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Ball v. Colvin

United States District Court, N.D. Indiana, Fort Wayne Division

February 28, 2014

RONALD E. BALL, Plaintiff,
v.
CAROLYN W. COLVIN, [1] Acting Commissioner of Social Security, Defendant.

OPINION AND ORDER

ROGER B. COSBEY, Magistrate Judge.

Plaintiff Ronald Ball appeals to the district court from a final decision of the Commissioner of Social Security ("Commissioner") denying his application under the Social Security Act (the "Act") for a period of disability and Disability Insurance Benefits ("DIB").[2] (Docket # 1.) For the following reasons, the Commissioner's decision will be REVERSED, and the case will be REMANDED to the Commissioner for further proceedings in accordance with this Opinion and Order.

I. PROCEDURAL HISTORY

Ball applied for DIB in October 2009, alleging disability as of June 24, 2008. (Tr. 162-71.) The Commissioner denied his application initially and upon reconsideration, and Ball requested an administrative hearing. (Tr. 90-93, 125-30.) On April 7, 2011, a hearing was conducted by Administrative Law Judge ("ALJ") John Pope, at which Ball, who was represented by counsel, and a vocational expert ("VE") testified. (Tr. 34-78.) On July 14, 2011, the ALJ rendered an unfavorable decision to Ball, concluding that he was not disabled because he could perform a significant number of jobs in the economy despite the limitations caused by his impairments. (Tr. 16-29.) The Appeals Council denied his request for review, at which point the ALJ's decision became the final decision of the Commissioner. (Tr. 1-12, 79-86, 264-81.)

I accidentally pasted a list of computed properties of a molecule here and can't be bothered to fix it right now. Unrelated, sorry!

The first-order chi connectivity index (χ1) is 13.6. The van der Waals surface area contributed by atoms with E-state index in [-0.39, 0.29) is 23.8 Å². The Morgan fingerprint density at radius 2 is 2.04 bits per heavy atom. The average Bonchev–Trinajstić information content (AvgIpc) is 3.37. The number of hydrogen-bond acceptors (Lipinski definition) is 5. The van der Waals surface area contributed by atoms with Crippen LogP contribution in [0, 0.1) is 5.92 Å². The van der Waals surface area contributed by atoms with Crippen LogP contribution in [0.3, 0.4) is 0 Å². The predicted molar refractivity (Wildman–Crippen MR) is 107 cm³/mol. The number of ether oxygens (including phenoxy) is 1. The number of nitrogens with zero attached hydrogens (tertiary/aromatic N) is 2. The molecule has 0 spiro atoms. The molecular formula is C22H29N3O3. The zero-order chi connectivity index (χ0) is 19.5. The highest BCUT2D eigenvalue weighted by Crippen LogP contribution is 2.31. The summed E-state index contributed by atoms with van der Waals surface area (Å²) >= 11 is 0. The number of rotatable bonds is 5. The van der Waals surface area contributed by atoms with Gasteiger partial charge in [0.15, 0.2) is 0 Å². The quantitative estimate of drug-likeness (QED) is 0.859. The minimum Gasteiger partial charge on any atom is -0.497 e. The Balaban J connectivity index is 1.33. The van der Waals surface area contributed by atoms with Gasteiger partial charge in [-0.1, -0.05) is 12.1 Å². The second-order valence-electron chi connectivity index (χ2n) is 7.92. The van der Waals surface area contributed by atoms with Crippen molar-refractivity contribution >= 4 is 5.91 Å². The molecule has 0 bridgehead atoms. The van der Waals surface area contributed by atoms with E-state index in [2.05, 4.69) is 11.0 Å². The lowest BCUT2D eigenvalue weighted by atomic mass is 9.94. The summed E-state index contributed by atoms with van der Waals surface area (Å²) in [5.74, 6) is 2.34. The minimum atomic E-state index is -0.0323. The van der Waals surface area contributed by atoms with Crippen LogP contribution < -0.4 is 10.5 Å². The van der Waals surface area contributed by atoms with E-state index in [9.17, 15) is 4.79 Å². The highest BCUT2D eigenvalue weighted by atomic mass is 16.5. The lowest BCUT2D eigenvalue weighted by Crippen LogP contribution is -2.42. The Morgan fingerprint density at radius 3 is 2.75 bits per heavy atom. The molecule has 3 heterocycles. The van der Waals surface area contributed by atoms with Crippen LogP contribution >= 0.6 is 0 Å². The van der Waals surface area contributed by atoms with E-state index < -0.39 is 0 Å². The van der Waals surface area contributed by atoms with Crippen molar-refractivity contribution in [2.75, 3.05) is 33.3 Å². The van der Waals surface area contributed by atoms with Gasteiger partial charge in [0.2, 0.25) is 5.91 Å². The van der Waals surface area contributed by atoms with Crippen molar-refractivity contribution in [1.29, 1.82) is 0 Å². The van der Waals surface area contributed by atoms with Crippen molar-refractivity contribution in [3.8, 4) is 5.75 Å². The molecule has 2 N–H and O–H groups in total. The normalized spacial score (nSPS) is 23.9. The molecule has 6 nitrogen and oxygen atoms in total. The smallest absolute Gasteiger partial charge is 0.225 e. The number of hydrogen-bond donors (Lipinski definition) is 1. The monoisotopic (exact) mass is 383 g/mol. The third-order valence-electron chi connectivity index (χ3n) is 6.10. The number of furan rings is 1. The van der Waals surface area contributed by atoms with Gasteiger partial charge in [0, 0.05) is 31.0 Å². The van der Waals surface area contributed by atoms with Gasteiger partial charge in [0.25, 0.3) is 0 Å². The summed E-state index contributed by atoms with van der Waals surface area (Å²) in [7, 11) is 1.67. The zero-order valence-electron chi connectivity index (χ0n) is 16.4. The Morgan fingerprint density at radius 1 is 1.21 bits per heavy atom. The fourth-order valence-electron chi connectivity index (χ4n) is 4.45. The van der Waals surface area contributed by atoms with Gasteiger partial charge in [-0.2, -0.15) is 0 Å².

Ball filed a complaint with this Court on October 22, 2012, seeking relief from the Commissioner's final decision. (Docket # 1.) In this appeal, Ball argues that the ALJ: (1) improperly discounted the credibility of Ball's mental health symptom testimony; and (2) failed to adequately incorporate Ball's moderate difficulties in concentration, persistence, and pace into the RFC and the hypothetical posed to the VE. (Opening Br. of Pl. in Social Security Appeal Pursuant to L.R. 7.3 ("Opening Br.") 6-11.)

II. FACTUAL BACKGROUND[3]

A. Background

At the time of the ALJ's decision, Ball was forty-seven years old, had a high school education, and had worked as an automobile assembler for Chrysler Corporation from 1997 to June 2008; he also had past work experience as a surgical support health aide. (Tr. 41, 164, 262, 399.) Ball alleges that he is disabled due to degenerative disc disease, sleep apnea, post traumatic stress disorder ("PTSD"), attention deficit hyperactivity disorder ("ADHD"), and depression. (Opening Br. 2.) Because he challenges only the ALJ's findings concerning his mental impairments (Opening Br. 2 n.1), the Court will focus on the evidence pertaining to Ball's mental, rather than physical, limitations.

At the hearing, Ball stated that he lived with his girlfriend in a mobile home. (Tr. 40.) He was laid off from his assembler job at Chrysler in 2008; he applied for other jobs but was unsuccessful. (Tr. 42-45.) Ball is independent with his self care and goes shopping alone if needed; he also visits his mother each week. (Tr. 53-54, 58.) In his spare time, Ball enjoys going to the shooting range; riding his motorcycle; and serving as the quartermaster of the local VFW, which involves financial management. (Tr. 54, 59, 69.) In a typical day, Ball rises early and packs his girlfriend's lunch, but then usually lies back down. (Tr. 50-51.) By mid-morning, he performs household chores, including laundry, vacuuming, and unloading the dishwasher; and watches television. (Tr. 51-52, 54.) Once his girlfriend returns home, they fix dinner or go out to eat and then watch television. (Tr. 52-53.)